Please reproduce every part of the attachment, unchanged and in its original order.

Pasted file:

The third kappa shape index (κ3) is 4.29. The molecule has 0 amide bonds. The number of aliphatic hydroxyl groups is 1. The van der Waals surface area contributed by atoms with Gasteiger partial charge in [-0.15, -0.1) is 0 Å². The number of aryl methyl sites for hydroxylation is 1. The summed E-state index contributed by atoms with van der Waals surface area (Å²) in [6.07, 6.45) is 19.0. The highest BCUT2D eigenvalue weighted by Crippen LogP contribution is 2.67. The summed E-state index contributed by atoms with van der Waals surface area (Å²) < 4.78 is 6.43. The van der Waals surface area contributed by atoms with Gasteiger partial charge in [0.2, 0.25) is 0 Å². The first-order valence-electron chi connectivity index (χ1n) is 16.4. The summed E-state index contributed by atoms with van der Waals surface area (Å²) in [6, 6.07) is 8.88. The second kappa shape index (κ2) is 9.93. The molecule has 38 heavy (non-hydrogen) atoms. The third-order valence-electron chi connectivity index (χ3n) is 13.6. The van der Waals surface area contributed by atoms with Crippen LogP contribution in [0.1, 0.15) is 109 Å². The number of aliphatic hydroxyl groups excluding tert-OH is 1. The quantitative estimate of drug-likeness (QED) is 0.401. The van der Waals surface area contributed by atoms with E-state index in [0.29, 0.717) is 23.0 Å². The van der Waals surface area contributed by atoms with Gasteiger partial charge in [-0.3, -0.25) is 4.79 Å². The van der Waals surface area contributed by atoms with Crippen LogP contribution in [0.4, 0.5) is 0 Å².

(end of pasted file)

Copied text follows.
The third kappa shape index (κ3) is 4.29. The molecule has 0 amide bonds. The number of aliphatic hydroxyl groups is 1. The van der Waals surface area contributed by atoms with Gasteiger partial charge in [-0.15, -0.1) is 0 Å². The number of aryl methyl sites for hydroxylation is 1. The summed E-state index contributed by atoms with van der Waals surface area (Å²) in [6.07, 6.45) is 19.0. The highest BCUT2D eigenvalue weighted by Crippen LogP contribution is 2.67. The summed E-state index contributed by atoms with van der Waals surface area (Å²) < 4.78 is 6.43. The van der Waals surface area contributed by atoms with Gasteiger partial charge in [0.2, 0.25) is 0 Å². The first-order valence-electron chi connectivity index (χ1n) is 16.4. The summed E-state index contributed by atoms with van der Waals surface area (Å²) in [6, 6.07) is 8.88. The second kappa shape index (κ2) is 9.93. The molecule has 38 heavy (non-hydrogen) atoms. The third-order valence-electron chi connectivity index (χ3n) is 13.6. The van der Waals surface area contributed by atoms with Crippen LogP contribution in [0.1, 0.15) is 109 Å². The number of aliphatic hydroxyl groups excluding tert-OH is 1. The quantitative estimate of drug-likeness (QED) is 0.401. The van der Waals surface area contributed by atoms with E-state index in [0.29, 0.717) is 23.0 Å². The van der Waals surface area contributed by atoms with Gasteiger partial charge in [-0.3, -0.25) is 4.79 Å². The van der Waals surface area contributed by atoms with Crippen LogP contribution in [0.4, 0.5) is 0 Å².